International Sanctions were a great idea in the 20th Century. However, in the 21st Century, ingenuity and multiple transportation means have apparently rendered such actions ineffective.
Recent sanctions by the International community on rogue countries have apparently not produced the desired outcome. There was no evidence before the Gulf war that sanctions had any effect on Iraq. To date there is no evidence that sanctions had any impact on Libya and Iran does not appear to be influenced or encouraged to change course.
Sometimes great ideas are unsuccessful or outlive their usefulness. Continuation of such ideas is foolhardy. Failure is doing the same thing continuously and expecting different results. While sanctions are possible, complete enforcement is impossible. The International community can monitor seaports but what about the Air, Road, and Rail. It is unlikely that the International community can monitor any indigenous population close enough to eliminate the transportation of sanctioned goods or services along alternative paths within rogue countries.
Elements with Black market tendencies are always looking to profit from sanction conditions. In this dismal world economic climate, even elements of the International community will engineer ways to profit from the needs of countries subject to sanctions. Greed continues to be the Ace at the sanctions poker table. How do you prevent country A from purchasing additional amounts of sanctioned items and distributing to country B. How do you prevent country A bordering country B from using Air, Road, and Rail to deliver sanctioned items?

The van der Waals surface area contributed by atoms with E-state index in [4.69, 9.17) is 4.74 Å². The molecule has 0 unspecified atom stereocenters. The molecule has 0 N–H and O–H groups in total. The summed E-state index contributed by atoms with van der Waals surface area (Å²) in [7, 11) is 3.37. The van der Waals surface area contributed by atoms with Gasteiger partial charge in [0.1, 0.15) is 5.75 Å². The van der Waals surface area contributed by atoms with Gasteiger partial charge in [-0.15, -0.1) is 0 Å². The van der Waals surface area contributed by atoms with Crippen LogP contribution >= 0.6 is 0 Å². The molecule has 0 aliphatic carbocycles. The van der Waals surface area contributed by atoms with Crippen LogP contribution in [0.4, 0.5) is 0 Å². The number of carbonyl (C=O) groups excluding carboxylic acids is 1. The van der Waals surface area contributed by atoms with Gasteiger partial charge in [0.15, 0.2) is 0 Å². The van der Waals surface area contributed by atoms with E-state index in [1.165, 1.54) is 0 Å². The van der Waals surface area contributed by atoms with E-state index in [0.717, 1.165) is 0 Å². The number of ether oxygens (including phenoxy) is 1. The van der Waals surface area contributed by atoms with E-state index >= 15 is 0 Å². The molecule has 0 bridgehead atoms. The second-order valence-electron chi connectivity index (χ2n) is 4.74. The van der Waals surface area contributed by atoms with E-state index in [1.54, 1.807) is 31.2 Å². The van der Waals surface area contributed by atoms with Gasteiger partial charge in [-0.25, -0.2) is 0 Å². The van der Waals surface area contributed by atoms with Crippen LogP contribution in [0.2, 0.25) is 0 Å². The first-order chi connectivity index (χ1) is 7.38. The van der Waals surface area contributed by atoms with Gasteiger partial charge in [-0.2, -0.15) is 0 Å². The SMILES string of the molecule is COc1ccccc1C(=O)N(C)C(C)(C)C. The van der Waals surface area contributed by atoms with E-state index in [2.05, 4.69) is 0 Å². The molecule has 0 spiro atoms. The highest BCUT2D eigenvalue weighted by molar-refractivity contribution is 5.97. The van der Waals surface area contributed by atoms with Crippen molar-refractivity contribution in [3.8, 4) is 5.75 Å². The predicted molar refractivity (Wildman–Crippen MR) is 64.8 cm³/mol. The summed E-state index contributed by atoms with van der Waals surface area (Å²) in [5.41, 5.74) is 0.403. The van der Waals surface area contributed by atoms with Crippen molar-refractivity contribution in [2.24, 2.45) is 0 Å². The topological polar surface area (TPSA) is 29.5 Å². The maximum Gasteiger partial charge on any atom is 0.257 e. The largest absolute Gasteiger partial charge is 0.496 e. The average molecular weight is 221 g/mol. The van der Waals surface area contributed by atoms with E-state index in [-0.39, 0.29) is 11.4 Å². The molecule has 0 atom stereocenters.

For sanctions to be an effective deterrent rogue countries must demonstrate more than a thumb your nose reaction. If sanctions worked, Iran would be echoing more of a lamentation than we have seen to date. If sanctions fail to bring about the desired outcome, the International community should decide quickly what further action is required, otherwise time will have been lost, and rogue countries will be better prepared to retaliate or negotiate. Course a country, as Libya does not have the basis to retaliate or negotiate. Any attempt to resolve the Libya debacle with the participation of Gaddafi or his sons will be the equivalent of using a kitchen sponge to mop a bathroom flood.
Making sanctions work is a challenge but at some point, the International community must decide if the action is working. If the principals are not forthcoming, talking, or changing undesirable behavior then the sanctions are not working. At that point, a quick decision should be made as to the next course of action. If escalation is required, NATO should be called on to carry out the next best course of action on behalf of its members. It is not prudent for any individual country to be engaged in several wars at the same time. There is danger in any Army or Military force spread too thin. Such a condition is not productive and can be destructive. However, if sanctions are to be an effective response short of war, then vigilant monitoring including all transportation routes is required, as well as swift action if said sanctions do not produce the desired expectations.